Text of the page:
Community Partners:



Click here to visit the 

NAMI DuPage wesbite.



For more information on the CASD, please contact:


Kristin Sokol

CASD Project Coordinator

Phone (312)567-5246

Fax (312)567-6753


Join the Mailing List
Enter your name and email address below:
Subscribe Unsubscribe




Click here to visit 

CASD on facebook!



Petra Kottsieper




Dr. Petra Kottsieper joined the clinical psychology faculty of the Philadelphia College of Osteopathic Medicine (PCOM) in July 2008 and has been a full time core faculty member since 2009. From 1998 to 2002, Dr. Kottsieper coordinated the field based research studies at the University of Pennsylvania, Department of Psychiatry, Center for Mental Health Policy and Services Research (CMHPSR). She received a master's degree in educational psychology from Temple University in 2000, and received her doctorate in clinical psychology in 2006 from Drexel University, where she specialized in forensic psychology. She completed a 1-year clinical forensic post-doctoral fellowship at Eastern Virginia Medical School & Eastern State Hospital, and a 2-year research fellowship in psychiatric rehabilitation funded by the National Institute on Disability and Rehabilitation Research at the University of Medicine and Dentistry of New Jersey (UMDNJ), Department of Psychiatric Rehabilitation and Counseling Professions, School of Health Related Professions, and the University of Pennsylvania, CMHPSR.

Dr. Kottsieper's main research interests include forensic psychology, therapeutic process, mental health services research with specific attention to the mental health system transformation to recovery oriented services, and psychiatric rehabilitation for individuals with psychiatric disabilities. Dr. Kottsieper is currently collaborating with the Temple Collaborative on a project to measure the reliability of three community participation measures for adults with psychiatric disabilities.

Dr. Kottsieper teaches in the PsyD program at PCOM and advises several students on their dissertations, which predominately focus on individuals with psychiatric disabilities and the recovery model, treatment engagement and self determination. She also directs a research lab at PCOM on the Philadelphia site project for the CASD that new students can join, if they have an interest in this population and topic areas.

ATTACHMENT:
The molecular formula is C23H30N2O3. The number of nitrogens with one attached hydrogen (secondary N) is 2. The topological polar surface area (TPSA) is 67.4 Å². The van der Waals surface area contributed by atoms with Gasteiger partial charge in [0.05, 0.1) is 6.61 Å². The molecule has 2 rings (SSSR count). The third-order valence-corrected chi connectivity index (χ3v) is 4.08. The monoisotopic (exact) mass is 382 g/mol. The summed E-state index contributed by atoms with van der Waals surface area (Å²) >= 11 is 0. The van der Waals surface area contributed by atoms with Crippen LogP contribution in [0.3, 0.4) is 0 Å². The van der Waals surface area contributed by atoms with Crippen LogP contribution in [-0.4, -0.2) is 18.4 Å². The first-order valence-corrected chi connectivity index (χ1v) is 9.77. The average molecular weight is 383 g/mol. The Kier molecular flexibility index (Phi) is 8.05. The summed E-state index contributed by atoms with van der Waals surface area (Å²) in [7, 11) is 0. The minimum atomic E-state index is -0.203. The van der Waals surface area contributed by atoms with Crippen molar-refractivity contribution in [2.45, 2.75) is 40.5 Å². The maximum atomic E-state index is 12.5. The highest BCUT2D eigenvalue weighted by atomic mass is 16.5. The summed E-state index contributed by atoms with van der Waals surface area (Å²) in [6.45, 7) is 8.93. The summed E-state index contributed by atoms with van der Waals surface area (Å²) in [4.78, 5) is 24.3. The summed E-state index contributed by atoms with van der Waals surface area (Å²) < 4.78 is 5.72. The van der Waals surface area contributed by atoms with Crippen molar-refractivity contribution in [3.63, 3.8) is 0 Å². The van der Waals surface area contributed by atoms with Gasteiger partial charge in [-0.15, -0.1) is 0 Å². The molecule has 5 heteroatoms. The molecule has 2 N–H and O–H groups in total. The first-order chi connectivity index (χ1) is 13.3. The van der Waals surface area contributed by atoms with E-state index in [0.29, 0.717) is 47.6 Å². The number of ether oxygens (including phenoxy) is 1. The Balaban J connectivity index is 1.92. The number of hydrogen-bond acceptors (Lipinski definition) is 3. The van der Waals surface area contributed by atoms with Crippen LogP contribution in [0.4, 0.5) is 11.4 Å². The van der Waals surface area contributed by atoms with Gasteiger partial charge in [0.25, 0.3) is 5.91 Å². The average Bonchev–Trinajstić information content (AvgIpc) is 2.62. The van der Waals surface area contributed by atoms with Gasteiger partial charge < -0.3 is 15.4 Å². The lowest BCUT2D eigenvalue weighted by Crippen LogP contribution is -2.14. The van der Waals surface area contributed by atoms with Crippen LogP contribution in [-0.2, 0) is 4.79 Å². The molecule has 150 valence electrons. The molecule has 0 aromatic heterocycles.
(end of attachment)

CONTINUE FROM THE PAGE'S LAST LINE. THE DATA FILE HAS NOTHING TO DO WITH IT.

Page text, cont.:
Dr. Kottsieper also serves as an ad-hoc reviewer for the Psychiatric Rehabilitation Journal and the American Journal of Psychiatric Rehabilitation. In her free time, Petra volunteers at the Animal Care and Control Team (ACCT), the city of Philadelphia animal care and control shelter, and is also a foster parent to adoptable dogs and, occasionally, kittens.


Click here to download Dr. Kottsieper's CV.

Click here to download Dr. Kottsieper's NIH Biosketch.

Click here to visit Dr. Kottsieper's department website.


Relevant Publications:

Kottsieper, P. (2009). Experiential knowledge of serious mental health problems:
One clinician and academic’s perspective. Journal of Humanistic Psychology, 49, 174-192.
Kottsieper, P. (2010). Wounded healers need not apply? In M. Swarbrick & L. T. Schmidt (Eds.)
People in recovery as providers of psychiatric services: Building on the widom of experience (296-313).


Kottsieper, P. (2010). Wounded healers need not apply. In P. Swarbrick & L. T. Schmidt(Eds.), People in recovery as providers of psychiatric rehabilitation: Building on the wisdom of experience (296-312). Linthicum, MD: United States Psychiatric Rehabilitation Association.


Kaplan, K., Kottsieper, P., Scott, J., Salzer, M., & Solomon, P. (2009). Adoption and Safe Families Act state statutes regarding parents with mental illnesses: A review and targeted intervention, Psychiatric Rehabilitation Journal, 33, 91–94.

Kottsieper, P. (2008). Experiential knowledge of serious mental health problems:
One clinician and academic's perspective. Journal of Humanistic Psychology. 49: 174-192.

Draine, J., Blank, A., Kottsieper, P., & Solomon, P. (2005). Contrasting jail diversion and in-jail services for mental illness and substance abuse: Do they serve the same clients? Behavioral Sciences and the Law, 23, 171-181.